Sports psychology seeks to understand the psychological and mental factors that affect performance in sports, physical activity, and exercise; it then applies these principles to enhance individual and team performance.
Forensic psychology is concerned with the application of psychological methods and principles to legal questions and issues. Most typically, forensic psychology involves a clinical analysis of a particular individual and an assessment of some specific psycho-legal question.
Biological Psychology and Behavioral Neuroscience
This subfield focuses on the biological aspects of behavior and mental processes, and there are different specialties within this subfield. For instance, physiological psychology uses animal models to study the neural, genetic, and cellular mechanisms that underlie specific behaviors; cognitive neuroscience investigates the neural correlates of human psychological processes using neural-imaging tools; and neuropsychology uses psychological assessments to determine the extent of cognitive deficits caused by brain damage or disease.
Comparative psychology is the scientific study of the behavior and mental processes of nonhuman animals, especially as they relate to adaptive significance and the development of behavior, which can lead to a deeper and broader understanding of human psychology. This subfield researches many different species, from insects to primates.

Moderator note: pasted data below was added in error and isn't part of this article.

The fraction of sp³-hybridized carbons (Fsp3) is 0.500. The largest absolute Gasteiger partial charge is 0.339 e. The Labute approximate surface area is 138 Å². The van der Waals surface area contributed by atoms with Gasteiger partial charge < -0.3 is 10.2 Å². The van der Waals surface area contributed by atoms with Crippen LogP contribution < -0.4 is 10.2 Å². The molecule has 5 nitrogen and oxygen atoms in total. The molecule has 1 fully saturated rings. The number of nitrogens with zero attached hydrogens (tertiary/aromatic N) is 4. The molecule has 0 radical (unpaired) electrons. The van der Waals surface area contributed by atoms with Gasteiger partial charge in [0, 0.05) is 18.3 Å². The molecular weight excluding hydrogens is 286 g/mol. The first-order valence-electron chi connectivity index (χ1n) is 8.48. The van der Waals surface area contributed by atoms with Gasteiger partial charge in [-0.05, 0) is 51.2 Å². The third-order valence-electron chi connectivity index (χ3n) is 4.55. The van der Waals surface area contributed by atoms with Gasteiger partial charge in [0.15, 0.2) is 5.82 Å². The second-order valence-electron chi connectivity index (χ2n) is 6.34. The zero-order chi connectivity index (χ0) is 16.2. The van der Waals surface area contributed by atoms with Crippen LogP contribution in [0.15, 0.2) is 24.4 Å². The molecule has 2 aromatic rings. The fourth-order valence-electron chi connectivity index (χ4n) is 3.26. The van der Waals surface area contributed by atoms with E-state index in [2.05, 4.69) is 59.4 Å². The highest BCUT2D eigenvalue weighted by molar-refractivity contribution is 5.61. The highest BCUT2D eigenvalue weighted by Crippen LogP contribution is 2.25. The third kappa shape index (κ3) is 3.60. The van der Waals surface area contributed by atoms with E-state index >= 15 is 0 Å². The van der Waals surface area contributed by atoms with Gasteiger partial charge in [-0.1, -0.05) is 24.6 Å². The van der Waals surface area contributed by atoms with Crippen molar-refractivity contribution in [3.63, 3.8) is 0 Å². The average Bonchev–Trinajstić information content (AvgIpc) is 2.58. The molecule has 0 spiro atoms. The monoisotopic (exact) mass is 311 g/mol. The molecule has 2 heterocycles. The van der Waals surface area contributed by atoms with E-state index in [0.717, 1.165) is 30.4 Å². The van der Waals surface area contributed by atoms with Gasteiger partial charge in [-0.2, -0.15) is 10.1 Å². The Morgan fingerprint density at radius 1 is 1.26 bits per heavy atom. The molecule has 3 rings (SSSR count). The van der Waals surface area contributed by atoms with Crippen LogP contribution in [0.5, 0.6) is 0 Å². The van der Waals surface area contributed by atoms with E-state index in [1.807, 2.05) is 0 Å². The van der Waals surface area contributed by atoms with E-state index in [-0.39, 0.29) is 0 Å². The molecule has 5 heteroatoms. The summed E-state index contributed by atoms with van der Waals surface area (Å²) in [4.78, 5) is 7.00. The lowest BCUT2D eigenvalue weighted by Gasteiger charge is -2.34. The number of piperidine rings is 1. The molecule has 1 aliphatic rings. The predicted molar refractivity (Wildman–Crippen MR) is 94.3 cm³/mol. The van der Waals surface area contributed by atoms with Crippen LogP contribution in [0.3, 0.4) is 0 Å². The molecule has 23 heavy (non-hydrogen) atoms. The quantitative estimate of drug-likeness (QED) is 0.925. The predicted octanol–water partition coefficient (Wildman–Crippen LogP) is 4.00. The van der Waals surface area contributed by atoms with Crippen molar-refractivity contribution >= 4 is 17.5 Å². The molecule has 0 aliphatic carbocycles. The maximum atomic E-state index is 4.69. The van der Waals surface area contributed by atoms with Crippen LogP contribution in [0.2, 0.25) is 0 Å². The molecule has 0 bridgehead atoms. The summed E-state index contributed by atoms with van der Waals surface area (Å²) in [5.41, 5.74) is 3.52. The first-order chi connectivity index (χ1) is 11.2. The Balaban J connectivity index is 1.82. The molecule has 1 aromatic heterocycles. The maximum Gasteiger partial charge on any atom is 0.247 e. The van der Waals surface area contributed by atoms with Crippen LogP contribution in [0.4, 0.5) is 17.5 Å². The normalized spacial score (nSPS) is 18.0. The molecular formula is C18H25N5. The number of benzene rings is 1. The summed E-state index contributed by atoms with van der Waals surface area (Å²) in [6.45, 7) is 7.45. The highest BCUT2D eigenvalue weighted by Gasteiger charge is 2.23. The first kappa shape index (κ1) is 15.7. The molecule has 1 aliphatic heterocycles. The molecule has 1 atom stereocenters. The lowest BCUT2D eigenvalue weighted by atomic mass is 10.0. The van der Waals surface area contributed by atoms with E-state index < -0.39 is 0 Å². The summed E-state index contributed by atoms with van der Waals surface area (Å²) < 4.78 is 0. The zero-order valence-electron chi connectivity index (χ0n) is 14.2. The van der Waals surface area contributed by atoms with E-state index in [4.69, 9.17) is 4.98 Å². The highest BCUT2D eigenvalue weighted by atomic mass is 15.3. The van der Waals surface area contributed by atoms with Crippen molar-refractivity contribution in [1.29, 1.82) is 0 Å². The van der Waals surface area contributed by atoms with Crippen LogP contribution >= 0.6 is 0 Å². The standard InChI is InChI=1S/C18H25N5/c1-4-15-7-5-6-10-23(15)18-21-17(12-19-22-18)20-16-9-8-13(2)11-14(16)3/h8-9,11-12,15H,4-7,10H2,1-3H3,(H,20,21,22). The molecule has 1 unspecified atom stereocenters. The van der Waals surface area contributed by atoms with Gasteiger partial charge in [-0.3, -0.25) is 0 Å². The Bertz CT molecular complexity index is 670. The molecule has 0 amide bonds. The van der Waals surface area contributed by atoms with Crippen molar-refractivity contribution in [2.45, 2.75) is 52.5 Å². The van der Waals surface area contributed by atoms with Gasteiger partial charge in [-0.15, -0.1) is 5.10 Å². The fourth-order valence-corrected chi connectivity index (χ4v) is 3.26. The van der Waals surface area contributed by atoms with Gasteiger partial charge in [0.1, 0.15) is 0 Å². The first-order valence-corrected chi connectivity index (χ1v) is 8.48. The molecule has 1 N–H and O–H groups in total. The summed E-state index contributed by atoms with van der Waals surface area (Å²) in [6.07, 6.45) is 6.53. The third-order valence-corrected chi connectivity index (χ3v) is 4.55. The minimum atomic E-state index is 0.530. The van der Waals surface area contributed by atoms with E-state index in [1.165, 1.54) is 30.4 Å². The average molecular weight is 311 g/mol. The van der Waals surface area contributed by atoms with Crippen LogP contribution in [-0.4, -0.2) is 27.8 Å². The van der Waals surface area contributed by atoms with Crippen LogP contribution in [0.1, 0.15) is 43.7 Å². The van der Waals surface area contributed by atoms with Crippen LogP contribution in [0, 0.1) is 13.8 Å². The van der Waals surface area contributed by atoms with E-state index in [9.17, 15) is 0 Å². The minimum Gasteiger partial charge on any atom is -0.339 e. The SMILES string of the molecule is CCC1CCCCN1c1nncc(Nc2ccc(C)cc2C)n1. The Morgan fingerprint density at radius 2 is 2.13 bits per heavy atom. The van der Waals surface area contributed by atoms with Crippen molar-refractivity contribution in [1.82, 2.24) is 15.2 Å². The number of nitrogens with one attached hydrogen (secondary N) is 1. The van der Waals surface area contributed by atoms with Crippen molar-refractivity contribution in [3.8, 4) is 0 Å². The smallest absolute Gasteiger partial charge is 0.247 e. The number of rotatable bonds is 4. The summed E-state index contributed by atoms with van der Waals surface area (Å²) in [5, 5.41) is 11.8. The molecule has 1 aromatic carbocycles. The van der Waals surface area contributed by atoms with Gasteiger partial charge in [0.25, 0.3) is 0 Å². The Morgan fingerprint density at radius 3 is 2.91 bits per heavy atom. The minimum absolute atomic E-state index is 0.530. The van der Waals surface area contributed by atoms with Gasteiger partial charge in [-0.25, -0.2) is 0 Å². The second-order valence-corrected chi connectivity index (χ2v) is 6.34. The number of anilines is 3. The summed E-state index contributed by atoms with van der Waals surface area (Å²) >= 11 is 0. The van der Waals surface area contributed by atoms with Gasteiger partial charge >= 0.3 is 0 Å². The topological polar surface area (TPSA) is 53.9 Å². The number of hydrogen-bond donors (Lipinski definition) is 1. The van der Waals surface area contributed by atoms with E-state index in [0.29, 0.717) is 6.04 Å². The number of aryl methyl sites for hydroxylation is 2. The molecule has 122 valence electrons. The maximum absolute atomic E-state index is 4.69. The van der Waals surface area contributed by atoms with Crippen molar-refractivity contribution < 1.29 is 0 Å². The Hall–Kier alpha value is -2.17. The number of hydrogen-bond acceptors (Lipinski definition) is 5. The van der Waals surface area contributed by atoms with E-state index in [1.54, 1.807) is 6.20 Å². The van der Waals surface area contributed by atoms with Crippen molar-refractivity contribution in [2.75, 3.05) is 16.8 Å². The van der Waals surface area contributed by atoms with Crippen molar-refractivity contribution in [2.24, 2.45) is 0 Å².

Evolutionary psychology examines psychological traits—such as memory, perception, and language—from a modern evolutionary perspective. Evolutionary psychologists seek to identify which of these traits are evolved adaptions: in other words, how they are the functional products of natural selection or sexual selection.
Health and Medicine
Careers in health settings can vary widely and include health psychology (sometimes called health-and-wellness psychology), occupational-health psychology, and medical psychology. Health psychology concerns itself with understanding how biology, behavior, and social context influence health and illness; health psychologists generally work alongside other medical professionals in clinical settings, although many also teach and conduct research. Medical psychology involves the application of a range of psychological principles, theories, and findings to the effective management of physical and mental disorders to improve the psychological and physical health of the patient. Occupational-health psychology (OHP) is a relatively new discipline concerned with identifying psychosocial characteristics of workplaces that give rise to health-related problems in people who work.
In addition to the many options listed above, many graduates of psychology will choose to make careers in academia. Some may become full-time or adjunct faculty at universities, while others may take on faculty positions that are exclusively devoted to conducting research, or a combination of the two.